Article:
# How do I prove that 1 < 2?

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In other words, what axiom implies 1 < 2?

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One way we might (begin to) construct the natural numbers is to define 0 as the empty set Ø and define the successor function S(x) = x ∪ {x} for any set x. It follows that each natural number n ≠ 0 equals {0, 1, 2, ..., n - 1}. So we have

0 = Ø

1 = S(0) = {0} = {Ø}

2 = S(1) = {0, 1} = {Ø, {Ø}}

3 = S(2) = {0, 1, 2} = {Ø, {Ø}, {Ø, {Ø}}}

etc. Of course, only heretics take zero to be a natural number, and this construction still works if we begin with 1 = Ø instead of 0 = Ø, but I think the latter is slightly easier to conceptualize.

In any case, we can then define the relation < in terms of elementhood such that a < b a b. Thus, from the construction given above, 1 < 2.

Of course, there are other possible constructions (though as far as I know, they all follow the same general process). A nice example, along with a more detailed definition and discussion of <, can be found here.

Edited by John

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One way we might (begin to) construct the natural numbers is to define 0 as the empty set Ø and define the successor function S(x) = x ∪ {x} for any set x. It follows that each natural number n ≠ 0 equals {0, 1, 2, ..., n - 1}. So we have

0 = Ø

1 = S(0) = {0} = {Ø}

2 = S(1) = {0, 1} = {Ø, {Ø}}

3 = S(2) = {0, 1, 2} = {Ø, {Ø}, {Ø, {Ø}}}

etc. Of course, only heretics take zero to be a natural number, and this construction still works if we begin with 1 = Ø instead of 0 = Ø, but I think the latter is slightly easier to conceptualize.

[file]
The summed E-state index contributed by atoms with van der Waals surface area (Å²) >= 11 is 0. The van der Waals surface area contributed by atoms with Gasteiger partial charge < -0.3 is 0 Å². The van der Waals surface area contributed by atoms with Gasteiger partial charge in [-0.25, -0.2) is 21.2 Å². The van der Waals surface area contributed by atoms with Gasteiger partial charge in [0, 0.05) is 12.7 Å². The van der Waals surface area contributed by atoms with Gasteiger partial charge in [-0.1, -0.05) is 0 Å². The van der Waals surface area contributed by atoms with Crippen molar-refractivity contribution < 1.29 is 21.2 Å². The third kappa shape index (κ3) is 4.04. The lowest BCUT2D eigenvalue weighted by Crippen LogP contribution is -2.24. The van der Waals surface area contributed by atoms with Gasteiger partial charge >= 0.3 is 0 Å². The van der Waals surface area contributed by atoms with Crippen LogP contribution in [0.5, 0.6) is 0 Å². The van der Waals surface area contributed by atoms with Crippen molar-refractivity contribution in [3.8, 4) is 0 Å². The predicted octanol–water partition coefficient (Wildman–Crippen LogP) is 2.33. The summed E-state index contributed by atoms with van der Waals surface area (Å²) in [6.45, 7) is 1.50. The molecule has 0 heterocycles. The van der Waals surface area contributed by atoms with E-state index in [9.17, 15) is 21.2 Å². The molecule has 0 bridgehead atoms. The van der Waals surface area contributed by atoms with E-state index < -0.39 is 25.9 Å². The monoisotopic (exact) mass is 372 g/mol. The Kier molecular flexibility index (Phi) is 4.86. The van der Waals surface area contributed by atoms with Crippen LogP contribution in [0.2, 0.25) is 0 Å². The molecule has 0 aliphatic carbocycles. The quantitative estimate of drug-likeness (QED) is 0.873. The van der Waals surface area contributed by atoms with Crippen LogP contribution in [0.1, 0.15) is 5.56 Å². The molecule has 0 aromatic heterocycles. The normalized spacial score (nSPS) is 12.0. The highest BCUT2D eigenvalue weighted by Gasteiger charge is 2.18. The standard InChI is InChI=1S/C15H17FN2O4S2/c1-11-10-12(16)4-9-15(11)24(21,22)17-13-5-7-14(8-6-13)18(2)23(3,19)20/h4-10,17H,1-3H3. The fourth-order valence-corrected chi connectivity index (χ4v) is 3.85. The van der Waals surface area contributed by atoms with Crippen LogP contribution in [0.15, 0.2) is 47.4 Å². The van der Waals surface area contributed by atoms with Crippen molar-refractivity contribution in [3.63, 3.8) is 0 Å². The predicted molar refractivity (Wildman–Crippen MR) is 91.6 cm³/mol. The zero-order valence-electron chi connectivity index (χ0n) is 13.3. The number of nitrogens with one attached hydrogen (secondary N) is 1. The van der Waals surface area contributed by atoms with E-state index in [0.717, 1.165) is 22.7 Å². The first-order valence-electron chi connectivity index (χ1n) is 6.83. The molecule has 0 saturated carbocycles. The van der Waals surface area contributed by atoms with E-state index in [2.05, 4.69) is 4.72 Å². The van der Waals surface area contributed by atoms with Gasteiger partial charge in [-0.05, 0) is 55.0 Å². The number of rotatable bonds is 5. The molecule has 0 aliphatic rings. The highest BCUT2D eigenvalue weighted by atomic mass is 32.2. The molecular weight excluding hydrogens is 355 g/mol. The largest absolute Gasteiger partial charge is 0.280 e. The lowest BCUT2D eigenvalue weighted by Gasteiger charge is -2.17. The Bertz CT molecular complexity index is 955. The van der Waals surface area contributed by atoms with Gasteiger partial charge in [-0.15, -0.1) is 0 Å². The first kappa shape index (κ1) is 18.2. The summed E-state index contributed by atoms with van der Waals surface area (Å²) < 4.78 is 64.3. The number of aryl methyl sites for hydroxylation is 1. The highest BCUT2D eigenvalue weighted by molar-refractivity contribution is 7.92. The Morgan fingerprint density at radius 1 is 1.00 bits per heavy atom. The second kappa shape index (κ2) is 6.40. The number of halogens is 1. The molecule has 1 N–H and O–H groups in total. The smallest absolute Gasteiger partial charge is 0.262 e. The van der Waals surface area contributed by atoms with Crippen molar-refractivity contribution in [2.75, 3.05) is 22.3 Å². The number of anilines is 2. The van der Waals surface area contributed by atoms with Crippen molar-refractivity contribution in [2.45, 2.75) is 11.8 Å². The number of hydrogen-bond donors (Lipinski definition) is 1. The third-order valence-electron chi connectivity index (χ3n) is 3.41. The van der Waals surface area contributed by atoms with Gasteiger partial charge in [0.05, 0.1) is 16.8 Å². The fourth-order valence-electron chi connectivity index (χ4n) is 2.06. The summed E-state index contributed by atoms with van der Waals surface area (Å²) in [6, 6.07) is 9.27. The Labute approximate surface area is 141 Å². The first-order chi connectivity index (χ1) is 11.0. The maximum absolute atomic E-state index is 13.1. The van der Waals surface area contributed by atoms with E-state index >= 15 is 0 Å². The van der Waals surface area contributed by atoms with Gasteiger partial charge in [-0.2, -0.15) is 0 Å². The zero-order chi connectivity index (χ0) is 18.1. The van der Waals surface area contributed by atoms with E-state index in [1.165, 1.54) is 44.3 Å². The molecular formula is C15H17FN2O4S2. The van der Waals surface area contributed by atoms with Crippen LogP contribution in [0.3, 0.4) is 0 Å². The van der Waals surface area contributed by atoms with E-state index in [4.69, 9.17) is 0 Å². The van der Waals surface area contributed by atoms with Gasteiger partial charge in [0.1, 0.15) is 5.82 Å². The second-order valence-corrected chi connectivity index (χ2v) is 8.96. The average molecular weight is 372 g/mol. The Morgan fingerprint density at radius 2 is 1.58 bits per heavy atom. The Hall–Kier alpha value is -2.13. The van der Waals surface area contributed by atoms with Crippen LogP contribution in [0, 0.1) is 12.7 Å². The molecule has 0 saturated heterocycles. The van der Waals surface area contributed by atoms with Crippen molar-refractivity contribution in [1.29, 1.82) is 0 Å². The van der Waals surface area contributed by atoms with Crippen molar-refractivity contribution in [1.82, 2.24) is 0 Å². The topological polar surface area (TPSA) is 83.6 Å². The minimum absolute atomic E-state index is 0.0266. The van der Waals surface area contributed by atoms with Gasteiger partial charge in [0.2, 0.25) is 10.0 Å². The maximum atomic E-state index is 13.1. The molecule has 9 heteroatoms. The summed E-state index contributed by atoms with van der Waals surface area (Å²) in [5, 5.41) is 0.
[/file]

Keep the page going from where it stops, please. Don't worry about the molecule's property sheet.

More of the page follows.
In any case, we can then define the relation < in terms of elementhood such that a < b a b. Thus, from the construction given above, 1 < 2.

Of course, there are other possible constructions (though as far as I know, they all follow the same general process). A nice example, along with a more detailed definition and discussion of <, can be found here.

Oh god, this is well beyond what I was expecting - thanks a lot!

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In other words, what axiom implies 1 < 2?

It depends of what your set of axioms is for. For example, your axioms might be for the real numbers as an ordered field.

An field $\langle F,+,\cdot\rangle$ is said to be (totally) ordered by $\leq$ iff the following holds: $\forall\,a,b,c\in F$:

• $\text{either}\ a\leq b\ \text{or}\ b\leq a$
• $a\leq b\ \text{and}\ b\leq a\ \Rightarrow\ a=b$
• $a\leq b\ \text{and}\ b\leq c\ \Rightarrow\ a\leq c$
• $a\leq b\ \Rightarrow\ a+c\leq b+c$
• $0\leq a\ \text{and}\ 0\leq b\ \Rightarrow\ 0\leq ab$

We first show that $0\leq 1$. By axiom (1) either $0\leq 1$ or $1\leq 0$. If $1\leq 0$ then $1+(-1)\leq 0+(-1)$ (axiom (4)) i.e. $0\leq -1$. Then $0\leq -1$ and $0\leq -1$ imply (axiom (5)) $0\leq (-1)(-1)=1$. (This is actually a contradiction because $1\leq0$ and $0\leq 1$ imply (axiom (2)) $0=1$.) So we can’t have $1\leq 0$; hence we must have $0\leq 1$.

And now we are done, for $0\leq 1$ $\implies$ (axiom (4)) $1=0+1\leq 1+1=2$.

http://en.wikipedia.org/wiki/Ordered_field

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As a comment, it too Russell and Whitehead 378 pages to even begin how to discuss how 1+1=2. Of course, they were trying to do it all using logic. So, my thoughts are 1<2 is obvious but trying to prove it could be difficult, depending on where you start.

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